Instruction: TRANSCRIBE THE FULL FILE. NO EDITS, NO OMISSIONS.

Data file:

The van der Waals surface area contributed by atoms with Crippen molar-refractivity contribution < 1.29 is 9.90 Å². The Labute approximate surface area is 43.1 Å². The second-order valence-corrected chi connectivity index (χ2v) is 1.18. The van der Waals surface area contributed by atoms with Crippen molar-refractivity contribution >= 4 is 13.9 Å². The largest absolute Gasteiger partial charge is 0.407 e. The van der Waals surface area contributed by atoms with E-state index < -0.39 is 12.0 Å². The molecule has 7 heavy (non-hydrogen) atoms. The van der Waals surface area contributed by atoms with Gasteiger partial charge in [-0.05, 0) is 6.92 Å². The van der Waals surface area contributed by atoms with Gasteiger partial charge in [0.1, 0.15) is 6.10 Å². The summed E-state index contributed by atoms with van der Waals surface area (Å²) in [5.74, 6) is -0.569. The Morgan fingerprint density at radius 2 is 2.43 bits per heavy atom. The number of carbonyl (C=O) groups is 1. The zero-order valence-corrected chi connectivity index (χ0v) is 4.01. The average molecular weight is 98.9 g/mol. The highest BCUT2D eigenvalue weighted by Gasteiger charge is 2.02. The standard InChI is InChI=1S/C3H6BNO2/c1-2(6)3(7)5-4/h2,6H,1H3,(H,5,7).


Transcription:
The van der Waals surface area contributed by atoms with Crippen molar-refractivity contribution < 1.29 is 9.90 Å². The Labute approximate surface area is 43.1 Å². The second-order valence-corrected chi connectivity index (χ2v) is 1.18. The van der Waals surface area contributed by atoms with Crippen molar-refractivity contribution >= 4 is 13.9 Å². The largest absolute Gasteiger partial charge is 0.407 e. The van der Waals surface area contributed by atoms with E-state index < -0.39 is 12.0 Å². The molecule has 7 heavy (non-hydrogen) atoms. The van der Waals surface area contributed by atoms with Gasteiger partial charge in [-0.05, 0) is 6.92 Å². The van der Waals surface area contributed by atoms with Gasteiger partial charge in [0.1, 0.15) is 6.10 Å². The summed E-state index contributed by atoms with van der Waals surface area (Å²) in [5.74, 6) is -0.569. The Morgan fingerprint density at radius 2 is 2.43 bits per heavy atom. The number of carbonyl (C=O) groups is 1. The zero-order valence-corrected chi connectivity index (χ0v) is 4.01. The average molecular weight is 98.9 g/mol. The highest BCUT2D eigenvalue weighted by Gasteiger charge is 2.02. The standard InChI is InChI=1S/C3H6BNO2/c1-2(6)3(7)5-4/h2,6H,1H3,(H,5,7).